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Can We See Significant Institutional Ownership On The Western Areas Limited (ASX:WSA) Share Register?

Simply Wall St

A look at the shareholders of Western Areas Limited (ASX:WSA) can tell us which group is most powerful. Generally speaking, as a company grows, institutions will increase their ownership. Conversely, insiders often decrease their ownership over time. We also tend to see lower insider ownership in companies that were previously publicly owned.

Western Areas is a smaller company with a market capitalization of AU$654m, so it may still be flying under the radar of many institutional investors. In the chart below below, we can see that institutions are noticeable on the share registry. Let's take a closer look to see what the different types of shareholder can tell us about WSA.

Check out our latest analysis for Western Areas

ASX:WSA Ownership Summary, April 23rd 2019

What Does The Institutional Ownership Tell Us About Western Areas?

Many institutions measure their performance against an index that approximates the local market. So they usually pay more attention to companies that are included in major indices.

We can see that Western Areas does have institutional investors; and they hold 50% of the stock. This implies the analysts working for those institutions have looked at the stock and they like it. But just like anyone else, they could be wrong. When multiple institutions own a stock, there's always a risk that they are in a 'crowded trade'. When such a trade goes wrong, multiple parties may compete to sell stock fast. This risk is higher in a company without a history of growth. You can see Western Areas's historic earnings and revenue, below, but keep in mind there's always more to the story.

ASX:WSA Income Statement, April 23rd 2019

Institutional investors own over 50% of the company, so together than can probably strongly influence board decisions. Hedge funds don't have many shares in Western Areas. Quite a few analysts cover the stock, so you could look into forecast growth quite easily.

Insider Ownership Of Western Areas

The definition of an insider can differ slightly between different countries, but members of the board of directors always count. Company management run the business, but the CEO will answer to the board, even if he or she is a member of it.

Insider ownership is positive when it signals leadership are thinking like the true owners of the company. However, high insider ownership can also give immense power to a small group within the company. This can be negative in some circumstances.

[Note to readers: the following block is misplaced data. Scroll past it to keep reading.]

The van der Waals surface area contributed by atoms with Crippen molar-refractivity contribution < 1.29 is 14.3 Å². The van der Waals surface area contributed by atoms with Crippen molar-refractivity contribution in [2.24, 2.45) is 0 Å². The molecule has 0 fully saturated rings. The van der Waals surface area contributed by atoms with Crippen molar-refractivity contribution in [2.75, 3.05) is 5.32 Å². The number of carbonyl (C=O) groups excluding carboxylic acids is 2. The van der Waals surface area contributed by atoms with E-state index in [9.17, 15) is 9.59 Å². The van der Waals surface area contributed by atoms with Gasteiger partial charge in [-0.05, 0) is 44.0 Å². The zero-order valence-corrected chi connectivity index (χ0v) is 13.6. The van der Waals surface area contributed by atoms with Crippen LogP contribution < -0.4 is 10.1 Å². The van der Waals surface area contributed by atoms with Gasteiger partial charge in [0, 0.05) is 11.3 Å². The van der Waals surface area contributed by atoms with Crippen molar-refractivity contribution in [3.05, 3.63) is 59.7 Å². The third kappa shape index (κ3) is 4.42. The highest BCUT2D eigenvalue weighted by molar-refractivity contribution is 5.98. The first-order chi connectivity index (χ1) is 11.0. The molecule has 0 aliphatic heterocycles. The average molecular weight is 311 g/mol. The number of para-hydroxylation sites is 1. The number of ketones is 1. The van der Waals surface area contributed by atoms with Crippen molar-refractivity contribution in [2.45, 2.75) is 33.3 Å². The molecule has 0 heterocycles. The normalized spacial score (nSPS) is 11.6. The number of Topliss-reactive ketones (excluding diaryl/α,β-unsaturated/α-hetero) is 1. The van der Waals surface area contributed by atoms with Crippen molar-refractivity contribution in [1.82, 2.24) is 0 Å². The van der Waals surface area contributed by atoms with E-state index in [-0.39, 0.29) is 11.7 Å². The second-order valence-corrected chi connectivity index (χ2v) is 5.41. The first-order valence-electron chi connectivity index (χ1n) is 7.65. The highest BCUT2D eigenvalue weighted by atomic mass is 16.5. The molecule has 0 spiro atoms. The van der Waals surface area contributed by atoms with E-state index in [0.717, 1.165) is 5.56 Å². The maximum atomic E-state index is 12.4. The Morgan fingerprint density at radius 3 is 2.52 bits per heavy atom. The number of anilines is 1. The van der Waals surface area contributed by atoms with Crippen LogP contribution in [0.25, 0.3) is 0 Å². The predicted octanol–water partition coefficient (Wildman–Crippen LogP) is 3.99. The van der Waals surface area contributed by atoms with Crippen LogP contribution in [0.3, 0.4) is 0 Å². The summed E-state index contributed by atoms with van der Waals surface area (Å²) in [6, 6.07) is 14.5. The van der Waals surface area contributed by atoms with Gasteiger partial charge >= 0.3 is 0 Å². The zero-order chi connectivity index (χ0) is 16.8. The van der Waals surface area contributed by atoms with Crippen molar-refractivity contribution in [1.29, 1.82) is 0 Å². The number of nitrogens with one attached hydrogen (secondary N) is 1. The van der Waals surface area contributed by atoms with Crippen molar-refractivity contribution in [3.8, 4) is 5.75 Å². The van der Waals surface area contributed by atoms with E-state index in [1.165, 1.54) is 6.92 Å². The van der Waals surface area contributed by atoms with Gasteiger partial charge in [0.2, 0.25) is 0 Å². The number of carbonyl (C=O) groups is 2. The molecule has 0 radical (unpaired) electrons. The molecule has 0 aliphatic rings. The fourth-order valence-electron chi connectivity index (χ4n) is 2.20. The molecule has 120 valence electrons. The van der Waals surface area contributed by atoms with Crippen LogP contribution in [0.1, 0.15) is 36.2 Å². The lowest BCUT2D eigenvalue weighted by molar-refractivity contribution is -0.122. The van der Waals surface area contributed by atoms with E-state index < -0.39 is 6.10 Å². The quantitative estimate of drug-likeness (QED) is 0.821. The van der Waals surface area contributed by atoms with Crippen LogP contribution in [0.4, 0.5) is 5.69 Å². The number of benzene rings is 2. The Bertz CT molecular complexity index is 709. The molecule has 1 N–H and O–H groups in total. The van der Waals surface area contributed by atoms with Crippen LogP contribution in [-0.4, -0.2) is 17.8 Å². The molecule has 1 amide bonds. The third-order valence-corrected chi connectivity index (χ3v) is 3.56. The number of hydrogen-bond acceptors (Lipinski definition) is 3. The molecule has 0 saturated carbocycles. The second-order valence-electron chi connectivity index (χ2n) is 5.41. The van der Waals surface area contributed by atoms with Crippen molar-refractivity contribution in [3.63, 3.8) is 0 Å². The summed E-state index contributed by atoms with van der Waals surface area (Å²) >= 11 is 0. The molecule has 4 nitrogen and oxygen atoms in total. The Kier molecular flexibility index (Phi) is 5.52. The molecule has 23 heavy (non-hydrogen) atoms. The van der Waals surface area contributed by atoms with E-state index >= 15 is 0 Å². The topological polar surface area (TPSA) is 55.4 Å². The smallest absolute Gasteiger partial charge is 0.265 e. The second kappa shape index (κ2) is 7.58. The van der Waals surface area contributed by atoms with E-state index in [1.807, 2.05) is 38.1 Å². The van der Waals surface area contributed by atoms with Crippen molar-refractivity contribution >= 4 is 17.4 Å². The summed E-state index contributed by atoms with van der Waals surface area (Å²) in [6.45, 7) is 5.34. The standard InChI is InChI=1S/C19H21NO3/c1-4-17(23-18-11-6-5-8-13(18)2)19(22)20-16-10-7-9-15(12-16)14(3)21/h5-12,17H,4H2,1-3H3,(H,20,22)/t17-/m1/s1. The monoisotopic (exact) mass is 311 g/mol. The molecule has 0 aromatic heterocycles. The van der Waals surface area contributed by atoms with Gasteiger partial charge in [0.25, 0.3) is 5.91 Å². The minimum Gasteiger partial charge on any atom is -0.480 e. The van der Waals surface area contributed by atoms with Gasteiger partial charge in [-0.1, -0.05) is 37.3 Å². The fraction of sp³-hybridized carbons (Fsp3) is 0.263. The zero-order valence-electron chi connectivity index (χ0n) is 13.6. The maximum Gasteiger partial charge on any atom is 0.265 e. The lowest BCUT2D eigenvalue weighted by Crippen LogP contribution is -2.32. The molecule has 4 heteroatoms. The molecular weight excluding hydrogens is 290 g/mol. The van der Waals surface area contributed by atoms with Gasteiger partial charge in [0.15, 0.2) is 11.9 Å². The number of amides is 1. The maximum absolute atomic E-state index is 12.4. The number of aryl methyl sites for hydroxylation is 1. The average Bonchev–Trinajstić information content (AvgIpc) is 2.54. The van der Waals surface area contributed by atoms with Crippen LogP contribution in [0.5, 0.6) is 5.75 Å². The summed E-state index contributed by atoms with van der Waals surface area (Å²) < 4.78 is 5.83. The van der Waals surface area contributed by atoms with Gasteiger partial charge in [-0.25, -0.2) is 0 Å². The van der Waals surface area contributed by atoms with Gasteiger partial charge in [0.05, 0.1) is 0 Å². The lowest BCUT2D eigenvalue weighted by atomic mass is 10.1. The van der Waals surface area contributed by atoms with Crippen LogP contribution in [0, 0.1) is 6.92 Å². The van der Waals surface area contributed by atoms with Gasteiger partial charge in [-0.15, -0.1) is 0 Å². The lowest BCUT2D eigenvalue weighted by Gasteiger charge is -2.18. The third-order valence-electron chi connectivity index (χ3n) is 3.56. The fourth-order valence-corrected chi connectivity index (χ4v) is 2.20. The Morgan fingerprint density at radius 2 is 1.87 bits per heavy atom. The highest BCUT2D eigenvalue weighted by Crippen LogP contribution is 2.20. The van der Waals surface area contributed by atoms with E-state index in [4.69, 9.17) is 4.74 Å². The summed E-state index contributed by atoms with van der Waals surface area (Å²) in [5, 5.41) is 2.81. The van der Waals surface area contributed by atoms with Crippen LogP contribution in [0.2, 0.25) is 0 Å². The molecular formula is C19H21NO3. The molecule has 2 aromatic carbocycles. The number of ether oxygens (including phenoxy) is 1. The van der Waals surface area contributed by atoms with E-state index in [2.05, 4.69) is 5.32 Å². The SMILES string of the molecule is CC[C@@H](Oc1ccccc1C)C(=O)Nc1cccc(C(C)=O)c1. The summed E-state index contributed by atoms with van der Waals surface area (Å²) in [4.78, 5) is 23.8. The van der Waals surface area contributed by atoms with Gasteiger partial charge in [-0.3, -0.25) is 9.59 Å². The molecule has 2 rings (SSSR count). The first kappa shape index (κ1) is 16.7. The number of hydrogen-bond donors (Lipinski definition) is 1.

Our data suggests that insiders own under 1% of Western Areas Limited in their own names. We do note, however, it is possible insiders have an indirect interest through a private company or other corporate structure. It appears that the board holds about AU$3.9m worth of stock. This compares to a market capitalization of AU$654m. I generally like to see a board more invested. However it might be worth checking if those insiders have been buying.

General Public Ownership

The general public holds a 46% stake in WSA. While this size of ownership may not be enough to sway a policy decision in their favour, they can still make a collective impact on company policies.

Next Steps:

While it is well worth considering the different groups that own a company, there are other factors that are even more important.

I like to dive deeper into how a company has performed in the past. You can find historic revenue and earnings in this detailed graph.

If you would prefer discover what analysts are predicting in terms of future growth, do not miss this free report on analyst forecasts.

NB: Figures in this article are calculated using data from the last twelve months, which refer to the 12-month period ending on the last date of the month the financial statement is dated. This may not be consistent with full year annual report figures.

We aim to bring you long-term focused research analysis driven by fundamental data. Note that our analysis may not factor in the latest price-sensitive company announcements or qualitative material.

If you spot an error that warrants correction, please contact the editor at editorial-team@simplywallst.com. This article by Simply Wall St is general in nature. It does not constitute a recommendation to buy or sell any stock, and does not take account of your objectives, or your financial situation. Simply Wall St has no position in the stocks mentioned. Thank you for reading.